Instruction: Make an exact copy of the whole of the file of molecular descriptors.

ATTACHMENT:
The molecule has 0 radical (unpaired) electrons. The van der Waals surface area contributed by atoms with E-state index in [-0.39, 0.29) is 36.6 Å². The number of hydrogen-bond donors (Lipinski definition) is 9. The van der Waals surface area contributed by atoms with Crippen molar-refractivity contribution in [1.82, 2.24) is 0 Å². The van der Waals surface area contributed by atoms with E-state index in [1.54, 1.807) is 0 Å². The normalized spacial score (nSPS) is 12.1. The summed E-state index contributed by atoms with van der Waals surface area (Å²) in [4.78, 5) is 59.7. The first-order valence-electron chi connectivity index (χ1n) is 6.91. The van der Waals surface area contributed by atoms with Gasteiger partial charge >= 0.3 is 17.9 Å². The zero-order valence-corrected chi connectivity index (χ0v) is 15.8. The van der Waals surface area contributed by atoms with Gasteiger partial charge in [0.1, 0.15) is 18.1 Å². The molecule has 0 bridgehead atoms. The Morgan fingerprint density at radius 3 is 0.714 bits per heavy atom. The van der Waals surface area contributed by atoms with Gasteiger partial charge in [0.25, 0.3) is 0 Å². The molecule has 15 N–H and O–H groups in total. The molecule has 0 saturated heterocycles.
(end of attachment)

The molecule has 0 radical (unpaired) electrons. The van der Waals surface area contributed by atoms with E-state index in [-0.39, 0.29) is 36.6 Å². The number of hydrogen-bond donors (Lipinski definition) is 9. The van der Waals surface area contributed by atoms with Crippen molar-refractivity contribution in [1.82, 2.24) is 0 Å². The van der Waals surface area contributed by atoms with E-state index in [1.54, 1.807) is 0 Å². The normalized spacial score (nSPS) is 12.1. The summed E-state index contributed by atoms with van der Waals surface area (Å²) in [4.78, 5) is 59.7. The first-order valence-electron chi connectivity index (χ1n) is 6.91. The van der Waals surface area contributed by atoms with Gasteiger partial charge >= 0.3 is 17.9 Å². The zero-order valence-corrected chi connectivity index (χ0v) is 15.8. The van der Waals surface area contributed by atoms with Gasteiger partial charge in [0.1, 0.15) is 18.1 Å². The molecule has 0 bridgehead atoms. The Morgan fingerprint density at radius 3 is 0.714 bits per heavy atom. The van der Waals surface area contributed by atoms with Gasteiger partial charge in [0.25, 0.3) is 0 Å². The molecule has 15 N–H and O–H groups in total. The molecule has 0 saturated heterocycles.